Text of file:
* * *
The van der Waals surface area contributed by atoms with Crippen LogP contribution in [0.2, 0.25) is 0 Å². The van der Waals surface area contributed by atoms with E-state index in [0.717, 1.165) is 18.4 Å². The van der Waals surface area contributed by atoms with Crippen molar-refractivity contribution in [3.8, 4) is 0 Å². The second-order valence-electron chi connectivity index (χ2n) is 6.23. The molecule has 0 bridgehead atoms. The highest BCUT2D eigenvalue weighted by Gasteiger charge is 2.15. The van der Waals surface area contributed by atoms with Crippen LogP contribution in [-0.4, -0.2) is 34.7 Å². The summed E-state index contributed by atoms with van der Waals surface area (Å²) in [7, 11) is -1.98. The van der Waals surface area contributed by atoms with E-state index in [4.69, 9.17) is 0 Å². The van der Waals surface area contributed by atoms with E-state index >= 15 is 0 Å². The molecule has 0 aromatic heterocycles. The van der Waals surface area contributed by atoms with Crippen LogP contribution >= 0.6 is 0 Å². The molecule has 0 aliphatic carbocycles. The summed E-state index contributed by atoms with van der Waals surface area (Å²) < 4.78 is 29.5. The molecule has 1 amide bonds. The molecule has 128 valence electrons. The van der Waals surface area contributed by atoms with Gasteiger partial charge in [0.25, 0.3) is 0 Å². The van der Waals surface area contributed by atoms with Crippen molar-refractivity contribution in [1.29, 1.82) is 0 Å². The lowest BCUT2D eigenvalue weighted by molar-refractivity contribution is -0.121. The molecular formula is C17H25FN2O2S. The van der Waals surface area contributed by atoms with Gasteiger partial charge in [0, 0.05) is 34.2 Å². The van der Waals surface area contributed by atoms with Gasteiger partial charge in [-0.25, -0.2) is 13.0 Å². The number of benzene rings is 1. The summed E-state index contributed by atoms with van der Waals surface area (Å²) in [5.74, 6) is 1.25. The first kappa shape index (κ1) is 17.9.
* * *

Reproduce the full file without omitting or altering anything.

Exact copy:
The van der Waals surface area contributed by atoms with Crippen LogP contribution in [0.2, 0.25) is 0 Å². The van der Waals surface area contributed by atoms with E-state index in [0.717, 1.165) is 18.4 Å². The van der Waals surface area contributed by atoms with Crippen molar-refractivity contribution in [3.8, 4) is 0 Å². The second-order valence-electron chi connectivity index (χ2n) is 6.23. The molecule has 0 bridgehead atoms. The highest BCUT2D eigenvalue weighted by Gasteiger charge is 2.15. The van der Waals surface area contributed by atoms with Crippen LogP contribution in [-0.4, -0.2) is 34.7 Å². The summed E-state index contributed by atoms with van der Waals surface area (Å²) in [7, 11) is -1.98. The van der Waals surface area contributed by atoms with E-state index in [4.69, 9.17) is 0 Å². The van der Waals surface area contributed by atoms with E-state index >= 15 is 0 Å². The molecule has 0 aromatic heterocycles. The van der Waals surface area contributed by atoms with Crippen LogP contribution >= 0.6 is 0 Å². The molecule has 0 aliphatic carbocycles. The summed E-state index contributed by atoms with van der Waals surface area (Å²) < 4.78 is 29.5. The molecule has 1 amide bonds. The molecule has 128 valence electrons. The van der Waals surface area contributed by atoms with Gasteiger partial charge in [0.25, 0.3) is 0 Å². The van der Waals surface area contributed by atoms with Crippen molar-refractivity contribution in [1.29, 1.82) is 0 Å². The lowest BCUT2D eigenvalue weighted by molar-refractivity contribution is -0.121. The molecular formula is C17H25FN2O2S. The van der Waals surface area contributed by atoms with Gasteiger partial charge in [0, 0.05) is 34.2 Å². The van der Waals surface area contributed by atoms with Gasteiger partial charge in [-0.25, -0.2) is 13.0 Å². The number of benzene rings is 1. The summed E-state index contributed by atoms with van der Waals surface area (Å²) in [5.74, 6) is 1.25. The first kappa shape index (κ1) is 17.9.